Former Massachusetts Governor Michael Dukakis Calls Defunding The Police “Nuts”

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Former Massachusetts governor Michael Dukakis has a warning for the Democratic Party:  don’t cede fighting crime to Republicans.

Dukakis, who was the Democratic Party’s nominee for president in 1988, told The Hill in a recent interview that the movement to “defund the police” is “nuts” and that it’s bad politics.

“I’m saying to myself, my God, what the hell is going on here?” Dukakis told The Hill.

“On one hand, you have folks screaming and yelling about getting rid of policing, which makes no sense at all,” Dukakis added. “And then on the other hand, you have some people totally misinterpreting what community policing is, just as we were really making huge progress.”

While some may argue about being either tough or soft on crime, Dukakis rejects that binary choice. He says that he supports the police, but it’s about having good police that know what they’re doing.

“You need active police presence, but led by police officers who are well-trained and who understand how you work effectively and constructively and appropriately with communities,” Dukakis told The Hill. “We were headed in that direction until all of this stuff, and here we are now.”

While the progressive wing of the Democratic Party embraced the “defund the police” slogan, it’s politically unpopular. Just 18 percent of Americans support the “defund the police” movement, according to a March 2021 poll conducted by USA Today, while 58 percent oppose it.

House Majority Whip Jim Clyburn (D-South Carolina), a member of the Congressional Black Caucus, reiterated opposition to the “defund the police” movement following the November 2020 general election.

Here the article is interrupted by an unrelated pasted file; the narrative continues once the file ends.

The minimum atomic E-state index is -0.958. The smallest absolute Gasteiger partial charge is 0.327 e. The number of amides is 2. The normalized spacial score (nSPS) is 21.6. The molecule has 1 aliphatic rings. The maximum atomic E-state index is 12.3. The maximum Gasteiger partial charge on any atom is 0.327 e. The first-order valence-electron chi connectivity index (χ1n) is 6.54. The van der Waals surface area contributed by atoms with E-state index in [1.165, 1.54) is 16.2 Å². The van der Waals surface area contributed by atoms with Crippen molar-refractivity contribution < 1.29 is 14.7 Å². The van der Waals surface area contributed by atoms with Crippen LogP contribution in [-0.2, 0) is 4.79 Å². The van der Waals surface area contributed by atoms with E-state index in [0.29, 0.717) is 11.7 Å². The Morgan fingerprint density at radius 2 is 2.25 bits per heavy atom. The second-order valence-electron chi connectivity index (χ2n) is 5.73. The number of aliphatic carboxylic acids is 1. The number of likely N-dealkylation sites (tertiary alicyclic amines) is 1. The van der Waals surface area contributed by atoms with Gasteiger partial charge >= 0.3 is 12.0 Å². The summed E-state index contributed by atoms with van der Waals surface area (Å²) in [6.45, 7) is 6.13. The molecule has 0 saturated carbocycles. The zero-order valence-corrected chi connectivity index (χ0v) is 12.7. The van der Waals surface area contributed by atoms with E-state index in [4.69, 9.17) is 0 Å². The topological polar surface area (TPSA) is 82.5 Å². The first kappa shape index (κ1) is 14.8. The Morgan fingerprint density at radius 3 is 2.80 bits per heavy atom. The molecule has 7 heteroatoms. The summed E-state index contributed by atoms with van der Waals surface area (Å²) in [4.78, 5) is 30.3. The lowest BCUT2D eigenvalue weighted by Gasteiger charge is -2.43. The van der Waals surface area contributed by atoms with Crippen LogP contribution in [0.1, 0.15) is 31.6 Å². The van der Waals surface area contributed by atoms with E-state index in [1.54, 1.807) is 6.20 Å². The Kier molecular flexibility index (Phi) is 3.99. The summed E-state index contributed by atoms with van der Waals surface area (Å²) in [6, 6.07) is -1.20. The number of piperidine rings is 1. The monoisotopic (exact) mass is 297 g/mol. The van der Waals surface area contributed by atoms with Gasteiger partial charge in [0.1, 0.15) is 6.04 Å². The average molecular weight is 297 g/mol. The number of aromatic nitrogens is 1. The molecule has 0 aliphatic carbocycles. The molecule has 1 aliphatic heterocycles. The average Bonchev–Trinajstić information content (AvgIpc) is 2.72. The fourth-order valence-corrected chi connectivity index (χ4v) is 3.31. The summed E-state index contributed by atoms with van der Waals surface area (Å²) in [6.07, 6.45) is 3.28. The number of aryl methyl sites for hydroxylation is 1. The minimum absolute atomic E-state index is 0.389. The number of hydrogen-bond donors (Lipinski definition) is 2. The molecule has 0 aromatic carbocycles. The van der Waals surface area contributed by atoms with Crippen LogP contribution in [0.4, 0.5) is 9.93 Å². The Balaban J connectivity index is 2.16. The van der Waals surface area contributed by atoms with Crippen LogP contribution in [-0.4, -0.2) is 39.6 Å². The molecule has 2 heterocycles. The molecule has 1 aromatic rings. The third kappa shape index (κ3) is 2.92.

Clyburn told CNN that he thought the slogan cost Democrats seats in Congress and that it hurt the Black Lives Matter movement.

When Dukakis ran for president in 1988, his campaign was hurt by a public perception that he was not tough enough on crime. For example, one famous attack ad against Dukakis featured a black man named Willie Horton.

Horton is a convicted murderer who robbed and killed a white gas station attendant in Lawrence in 1974. That got him a life sentence in prison without the possibility of parole. Horton was released from prison under a weekend furlough program in 1986 when Dukakis was governor. However, Horton didn’t return to prison. Instead, he twice raped a woman and stole a car.

Additionally, Dukakis took heat for his opposition to the death penalty in a presidential debate.

CNN’s Bernard Shaw asked Dukakis, “Governor, if Kitty Dukakis were raped and murdered, would you favor an irrevocable death penalty for the killer?”

Dukakis responded by saying, “No, I don’t, Bernard, and I think you know that I’ve opposed the death penalty during all of my life. I don’t see any evidence that it’s a deterrent and I think there are better and more effective ways to deal with violent crime. We’ve done so in my own state and it’s one of the reasons why we have had the biggest drop in crime of any industrial state in America, why we have the lowest murder rate of any industrial state in America.”

This came at a time when 79 percent of Americans supported the death penalty for a convicted murderer, according to a September 1988 Gallup poll

During his interview with The Hill, Dukakis said that he screwed up on the crime issue in his 1988 campaign and explained what he thinks he should have done differently:  go after Bush on crime.

“I badly muffed an opportunity to really turn it right on Bush,” Dukakis said. “I started that campaign, I was going to be a positive guy, not going to get into the attack campaigning and all that kind of stuff. And it was a mistake,” 

“I come from Greater Boston where the homicide rate is one-sixth of the homicide rate in Houston,” he added. “They have the death penalty and we don’t. Don’t you think I should have done something? Kinda used that? Well, shame on me — I didn’t. And we had a story to tell.”

Dukakis lost the 1988 presidential election by about 7 points. He won 10 states and the District of Columbia despite leading by 17 points in the polls around the time of the Democratic National Convention the previous summer.

Ultimately, George H.W. Bush, born in Milton, Massachusetts, won the election. He was then-President Ronald Reagan’s vice president. 


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